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Putin Sets $110,000 Bounty for Cracking Tor as Anonymous Internet Usage in Russia Surges

American National Security Agency (NSA) whistleblower Edward Snowden speaks to European officials via videoconference during a parliamentary hearing on mass surveillance at the European Council in Strasbourg, France, on April 8, 2014. Photographer: Frederick Florin/AFP via Getty Images
American National Security Agency (NSA) whistleblower Edward Snowden speaks to European officials via videoconference during a parliamentary hearing on mass surveillance at the European Council in Strasbourg, France, on April 8, 2014. Photographer: Frederick Florin/AFP via Getty Images

From time to time, Edward Snowden's face pops up on video-chat monitors stationed at technology conferences. Broadcasting from Russia where he's taken asylum, the former U.S. National Security Agency contractor frequently evangelizes for use of the Internet anonymity tool Tor.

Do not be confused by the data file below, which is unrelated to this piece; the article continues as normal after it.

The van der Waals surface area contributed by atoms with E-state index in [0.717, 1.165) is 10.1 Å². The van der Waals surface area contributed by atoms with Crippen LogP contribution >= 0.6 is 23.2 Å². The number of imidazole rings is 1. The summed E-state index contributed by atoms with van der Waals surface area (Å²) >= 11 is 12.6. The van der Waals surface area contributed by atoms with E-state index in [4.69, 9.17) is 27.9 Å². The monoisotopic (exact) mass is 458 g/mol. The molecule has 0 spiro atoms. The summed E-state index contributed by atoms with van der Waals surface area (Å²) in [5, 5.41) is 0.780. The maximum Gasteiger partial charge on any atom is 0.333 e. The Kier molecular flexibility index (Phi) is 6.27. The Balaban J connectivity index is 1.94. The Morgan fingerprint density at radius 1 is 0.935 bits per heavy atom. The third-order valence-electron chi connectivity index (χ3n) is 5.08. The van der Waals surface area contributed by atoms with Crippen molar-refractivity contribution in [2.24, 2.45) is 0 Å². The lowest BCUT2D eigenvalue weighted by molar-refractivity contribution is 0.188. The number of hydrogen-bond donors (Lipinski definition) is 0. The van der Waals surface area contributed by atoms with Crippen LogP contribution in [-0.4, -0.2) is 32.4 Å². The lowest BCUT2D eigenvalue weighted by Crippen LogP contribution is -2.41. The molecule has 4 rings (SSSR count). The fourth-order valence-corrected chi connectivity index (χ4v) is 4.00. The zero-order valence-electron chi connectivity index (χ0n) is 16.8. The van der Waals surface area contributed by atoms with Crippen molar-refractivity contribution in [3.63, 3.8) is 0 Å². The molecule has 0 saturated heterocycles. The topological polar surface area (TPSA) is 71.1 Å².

Snowden's affinity for Tor, an acronym for "the onion router," is not shared by the government ruling his adopted country. Russia's Interior Ministry is offering a contract worth 3.9 million rubles ($110,000) "to study the possibility of obtaining technical information on users and users' equipment of Tor anonymous network," according to an announcement posted last week on the government's website for state purchases.